The committee on culture and education (CULT) will vote on proposals that would effectively ban online streaming services from hosting works under free licences.
The proposal asks members states to ensure that “when authors and performers transfer or assign the right of making available to the public of their works or other subject matter for online on-demand services, they retain the right to obtain fair remuneration derived from the direct exploitation of their works present in the catalogue of their services”.
Effectively, this allows collecting societies to tax copyright works on online streaming services, with authors and performers unable to waive the tax.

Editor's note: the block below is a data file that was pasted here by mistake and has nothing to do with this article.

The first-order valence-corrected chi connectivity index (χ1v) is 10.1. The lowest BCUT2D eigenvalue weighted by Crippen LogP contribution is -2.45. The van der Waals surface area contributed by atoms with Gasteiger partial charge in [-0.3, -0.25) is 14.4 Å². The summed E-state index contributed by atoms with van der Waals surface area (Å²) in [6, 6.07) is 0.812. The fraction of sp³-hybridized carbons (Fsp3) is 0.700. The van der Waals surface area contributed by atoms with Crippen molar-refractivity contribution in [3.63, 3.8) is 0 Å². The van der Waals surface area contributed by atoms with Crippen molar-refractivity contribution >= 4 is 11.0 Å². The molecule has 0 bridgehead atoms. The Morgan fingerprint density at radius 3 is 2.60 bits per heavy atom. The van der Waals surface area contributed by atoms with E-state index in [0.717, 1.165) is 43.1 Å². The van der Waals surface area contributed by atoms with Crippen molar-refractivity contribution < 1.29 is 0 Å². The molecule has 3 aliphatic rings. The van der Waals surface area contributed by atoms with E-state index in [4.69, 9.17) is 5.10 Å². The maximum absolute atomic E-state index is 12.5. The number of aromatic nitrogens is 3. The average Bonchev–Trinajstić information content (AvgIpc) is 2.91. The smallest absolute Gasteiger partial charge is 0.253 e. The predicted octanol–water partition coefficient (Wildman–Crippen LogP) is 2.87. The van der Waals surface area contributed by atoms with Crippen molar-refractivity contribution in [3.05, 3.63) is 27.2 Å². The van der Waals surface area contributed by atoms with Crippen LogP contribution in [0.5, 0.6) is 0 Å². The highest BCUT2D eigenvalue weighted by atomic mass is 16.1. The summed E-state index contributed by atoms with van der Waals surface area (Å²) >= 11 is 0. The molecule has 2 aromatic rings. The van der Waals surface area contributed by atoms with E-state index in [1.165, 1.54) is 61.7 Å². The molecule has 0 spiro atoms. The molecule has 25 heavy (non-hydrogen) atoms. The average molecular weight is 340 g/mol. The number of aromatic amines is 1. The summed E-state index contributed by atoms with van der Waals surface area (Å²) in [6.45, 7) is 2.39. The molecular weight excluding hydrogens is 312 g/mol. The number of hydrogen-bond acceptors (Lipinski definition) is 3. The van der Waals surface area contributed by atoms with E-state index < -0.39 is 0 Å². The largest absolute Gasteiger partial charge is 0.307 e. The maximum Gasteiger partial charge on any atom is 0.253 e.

Advocacy group the Electronic Frontier Foundation (EFF) has urged members of CULT to vote for the deletion of Article 11 and 13, rather than make them worse with amendments.
The industry, research and energy committee (ITRE) will also vote on amendments to Article 11 and 13, including replacing Article 11 with a provision that allows press publishers to stand in for journalists and enforce copyright on news articles.
The EFF has described this amendment as “relatively unobjectionable”, but added that ITRE doesn’t go far enough with its amendments to Article 13 and “continues to require platforms to take additional measures such as upload filtering at the behest of copyright holders”.
The consumer protection and internal market committee (IMCO), as well as the civil liberties, justice and home affairs committee will also vote on both articles today, with IMCO rallying against Article 13.